US retail sales surged in May as households boosted purchases of automobiles and a range of other goods. According to the Commerce Department, May sales increased 1.2 percent after 0.2 percent gain in April.
Retail sales excluding automobiles, gasoline, building materials and food services expanded 0.7 percent last month, higher than April’s 0.1 percent rise. According to analysts, supported by high saving, rising house prices and a recovering labour market, consumer spending is likely to remain strong in the upcoming months.
Sales at service stations rose 3.7 percent, reflecting a rise in gasoline prices, while sales at electronic and appliance stores gained 0.1 percent. Receipts at furniture stores on the other hand, increased 0.8 percent.
In a separate report also released by the Commerce Department, business inventories rose 0.4 percent in April, posting the largest gain since May 2014. Inventories are among the key components of gross domestic product (GDP).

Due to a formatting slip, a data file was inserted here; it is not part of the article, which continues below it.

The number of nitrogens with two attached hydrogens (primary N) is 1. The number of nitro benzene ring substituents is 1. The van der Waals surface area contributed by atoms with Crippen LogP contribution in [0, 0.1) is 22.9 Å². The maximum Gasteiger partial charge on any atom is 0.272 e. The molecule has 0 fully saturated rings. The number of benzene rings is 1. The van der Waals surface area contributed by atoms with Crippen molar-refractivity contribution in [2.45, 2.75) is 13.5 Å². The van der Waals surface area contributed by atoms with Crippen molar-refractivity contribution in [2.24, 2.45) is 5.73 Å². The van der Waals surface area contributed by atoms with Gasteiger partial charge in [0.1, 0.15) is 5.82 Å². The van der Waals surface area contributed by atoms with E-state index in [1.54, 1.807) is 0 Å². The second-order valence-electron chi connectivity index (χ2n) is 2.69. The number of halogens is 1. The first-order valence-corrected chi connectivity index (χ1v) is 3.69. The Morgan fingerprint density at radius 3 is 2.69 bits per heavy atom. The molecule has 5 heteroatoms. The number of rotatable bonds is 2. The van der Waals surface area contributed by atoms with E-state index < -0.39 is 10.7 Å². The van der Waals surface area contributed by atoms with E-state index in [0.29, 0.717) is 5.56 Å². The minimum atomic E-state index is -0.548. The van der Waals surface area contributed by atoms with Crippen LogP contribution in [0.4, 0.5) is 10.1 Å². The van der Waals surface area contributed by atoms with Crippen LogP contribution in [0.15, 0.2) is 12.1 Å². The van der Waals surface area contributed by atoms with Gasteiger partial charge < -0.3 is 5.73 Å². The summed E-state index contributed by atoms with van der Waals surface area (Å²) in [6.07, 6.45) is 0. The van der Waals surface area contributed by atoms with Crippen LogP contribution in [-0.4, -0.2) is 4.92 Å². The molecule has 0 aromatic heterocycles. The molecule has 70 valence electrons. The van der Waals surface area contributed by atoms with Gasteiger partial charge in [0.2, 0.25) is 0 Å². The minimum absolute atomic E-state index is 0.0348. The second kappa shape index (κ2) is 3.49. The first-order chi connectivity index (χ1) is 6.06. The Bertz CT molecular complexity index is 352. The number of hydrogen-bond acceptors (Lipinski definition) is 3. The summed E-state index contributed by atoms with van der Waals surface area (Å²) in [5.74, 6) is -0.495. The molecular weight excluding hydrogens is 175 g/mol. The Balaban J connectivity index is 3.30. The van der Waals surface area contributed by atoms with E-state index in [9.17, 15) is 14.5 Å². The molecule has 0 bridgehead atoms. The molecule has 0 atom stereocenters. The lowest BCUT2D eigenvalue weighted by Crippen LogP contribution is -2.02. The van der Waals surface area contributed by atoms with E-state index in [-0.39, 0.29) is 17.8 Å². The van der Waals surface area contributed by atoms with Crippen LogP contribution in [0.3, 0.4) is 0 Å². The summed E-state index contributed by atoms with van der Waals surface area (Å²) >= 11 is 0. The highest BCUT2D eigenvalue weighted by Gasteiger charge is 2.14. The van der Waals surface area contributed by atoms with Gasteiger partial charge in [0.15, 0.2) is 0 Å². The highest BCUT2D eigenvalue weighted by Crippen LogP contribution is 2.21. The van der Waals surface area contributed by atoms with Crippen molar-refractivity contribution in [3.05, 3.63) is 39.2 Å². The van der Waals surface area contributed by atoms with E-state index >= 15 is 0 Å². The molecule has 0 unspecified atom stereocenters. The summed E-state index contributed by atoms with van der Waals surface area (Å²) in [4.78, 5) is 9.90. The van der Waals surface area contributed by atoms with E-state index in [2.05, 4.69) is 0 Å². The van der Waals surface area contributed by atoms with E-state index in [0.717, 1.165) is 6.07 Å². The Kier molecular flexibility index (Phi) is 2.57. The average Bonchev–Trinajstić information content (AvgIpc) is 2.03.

Meanwhile, even though the weekly applications for US unemployment aid ticked up to 279,000 last week, the number remained in historically low levels. Last week the government reported that 280,000 jobs were created in May, up from 221,000 in April.
Combined with other positive figures from today, the US economy proves itself to be on the right track, which could prompt the US Federal Reserve to raise interest rates later this year.
Dollar rallied against a basket of currencies on the strong retail sales data, while US stocks traded higher on Thursday.